Chris Hedges interviews David Van Reybrouck on sortition

Good interview of David Van Reybrouck by Chris Hedges, the Pulitzer Prize winning journalist who writes for Truth Dig and has a show on RT.

Chris Hedges: “Aristotle would I think have defined our democracy as an oligarchy.”

David Van Reybrouck: “For a lobbyist it is much harder to influence public decision-making when the decision-makers are drafted by lot, and do not have an interest in getting re-elected, and do not have an interest in raising campaign money.”

5 Responses

  1. Thanks, very useful!

    Liked by 1 person

  2. For a lobbyist it is much harder to influence public decision-making when the decision-makers are drafted by lot, and do not have an interest in getting re-elected, and do not have an interest in raising campaign money.

    While that’s clearly true in the tautological sense, two caveats come to mind:

    1. The default assumption is that lobbying (by the rich n’ powerful) is necessary opposed to the public interest. In practice it can be a valuable way of ensuring that legislators are well informed — that’s the reason why the principal meeting place in the Palace of Westminster is called the Central Lobby. In mixed economies the interests of (capitalist) service providers need to be considered.

    2. It’s important to remember that van Reybrouck is referring to decision makers. If allotted members have policy proposal powers they will be more vulnerable to inducements than elected representatives as they have no constituents (or party whips) to hold them to account.

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  3. Interesting that Hedges, supposedly a radical among radicals, a hyper-woke class warrior, is not challenging Van Reybrouck on his “innovation” platitude. The question of who is served by the dominance of electoralism is never really addressed in the interview, and so reform is just a matter of all-of-us managing to find our way out of some sort of inexplicable intellectual blind alley that we are stuck in.

    By the way, it is worth noting that when I offered sortition to Hedges back in 2013 it did not manage to draw a response. Again, sortition does seem to be getting places, even in the English-speaking world.

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  4. *** I would propose a working definition of “lobby”: “any network, formal or informal, around a kernel of material and/or moral interests”.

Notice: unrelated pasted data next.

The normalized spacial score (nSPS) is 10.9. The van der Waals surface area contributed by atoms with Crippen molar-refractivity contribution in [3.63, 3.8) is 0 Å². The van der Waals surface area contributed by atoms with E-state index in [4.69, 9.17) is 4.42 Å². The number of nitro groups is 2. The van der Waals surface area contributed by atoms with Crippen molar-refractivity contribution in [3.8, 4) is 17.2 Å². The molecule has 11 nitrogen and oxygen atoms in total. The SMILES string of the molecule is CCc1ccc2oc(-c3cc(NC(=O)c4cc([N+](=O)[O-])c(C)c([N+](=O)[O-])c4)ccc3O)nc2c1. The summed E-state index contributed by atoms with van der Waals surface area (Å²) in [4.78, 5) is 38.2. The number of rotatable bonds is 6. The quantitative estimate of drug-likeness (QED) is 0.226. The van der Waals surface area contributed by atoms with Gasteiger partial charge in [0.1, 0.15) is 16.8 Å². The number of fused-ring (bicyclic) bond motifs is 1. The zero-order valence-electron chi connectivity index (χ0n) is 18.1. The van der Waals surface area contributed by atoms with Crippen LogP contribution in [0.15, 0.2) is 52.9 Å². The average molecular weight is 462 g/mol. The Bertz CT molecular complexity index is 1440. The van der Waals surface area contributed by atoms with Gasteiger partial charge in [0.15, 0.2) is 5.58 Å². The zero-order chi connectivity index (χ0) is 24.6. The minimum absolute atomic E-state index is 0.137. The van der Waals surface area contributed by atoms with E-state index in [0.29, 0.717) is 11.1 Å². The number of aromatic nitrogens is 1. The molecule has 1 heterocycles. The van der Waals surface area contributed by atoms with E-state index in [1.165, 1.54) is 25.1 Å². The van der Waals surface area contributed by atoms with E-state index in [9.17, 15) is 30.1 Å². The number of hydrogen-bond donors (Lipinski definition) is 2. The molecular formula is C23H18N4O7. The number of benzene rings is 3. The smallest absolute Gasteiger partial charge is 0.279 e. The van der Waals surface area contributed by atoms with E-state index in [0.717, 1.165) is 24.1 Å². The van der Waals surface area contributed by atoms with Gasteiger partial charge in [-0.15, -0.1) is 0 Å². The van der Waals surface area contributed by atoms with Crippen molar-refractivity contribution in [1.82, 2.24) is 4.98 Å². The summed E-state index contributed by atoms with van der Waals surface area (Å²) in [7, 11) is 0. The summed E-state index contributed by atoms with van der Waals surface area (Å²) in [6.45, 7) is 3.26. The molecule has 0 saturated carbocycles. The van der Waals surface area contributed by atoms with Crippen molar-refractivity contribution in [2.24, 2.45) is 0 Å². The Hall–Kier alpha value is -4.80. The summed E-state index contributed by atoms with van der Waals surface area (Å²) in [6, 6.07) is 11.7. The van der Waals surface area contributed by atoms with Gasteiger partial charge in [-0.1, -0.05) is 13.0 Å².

*** Clearly, lobbies linked to elites or fragments of elite will be more powerful. But we must not think only about lobbies linked to the very rich.
    *** In any society there will be lobbies, and trying to eliminate them will only put them underground (while destroying public freedoms). The problem with polyarchy is not that lobbies are acting often openly, the problem is that the system allows them to exert strong pressures in many points of it, including in the elections and in the working of “checks and balances”; the political decisions being finally not far from the result of a parallelogram of forces.
    *** Keith Sutherland says that lobbying is not “necessary opposed to the public interest. In practice it can be a valuable way of ensuring that legislators are well informed”. Right, lobbies may be useful by informing the political authority about the facts, and about the sensitivities of some parts of the society. They may be useful, likewise, to issue policy proposals. But in an (ortho-)democracy information and proposals must not come only from lobbies. Other sources are needed; and among them it would be strange to exclude allotted panels, drawn either from the whole civic body or from specific categories of people. Unorganized interests and sensitivities must have access to the public debate. They may be unorganized not because they are of low intrinsic importance, but because the corresponding people have low social power.

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  5. Andre:> Other sources are needed; and among them it would be strange to exclude allotted panels, drawn either from the whole civic body or from specific categories of people.

    I can understand the latter as they would become lobbyists for interests that have low social power and would (presumably) act to promote those particular interests (although choosing which particular interests merit representation is a serious problem). Sub-group sortition would ensure that representatives for these interests were selected in an impartial way.

    But I don’t think you can extend the argument to the whole civic body unless you are making a strong claim about the general good. Rousseau was sceptical that such a creature exists in large sophisticated societies, hence his reliance on state religion and other highly illiberal social institutions (and his disapproval of deliberation in the public assembly). It would be much better to resort to crowdsourcing, public initiatives, petitions, competitions etc. in order to ensure that lobbyists don’t have total control of the agenda.

    Bear in mind that the final decision is always in the hands of the allotted jury, so lobbyists would be motivated to ensure that their proposals wouldn’t fall at the last fence.

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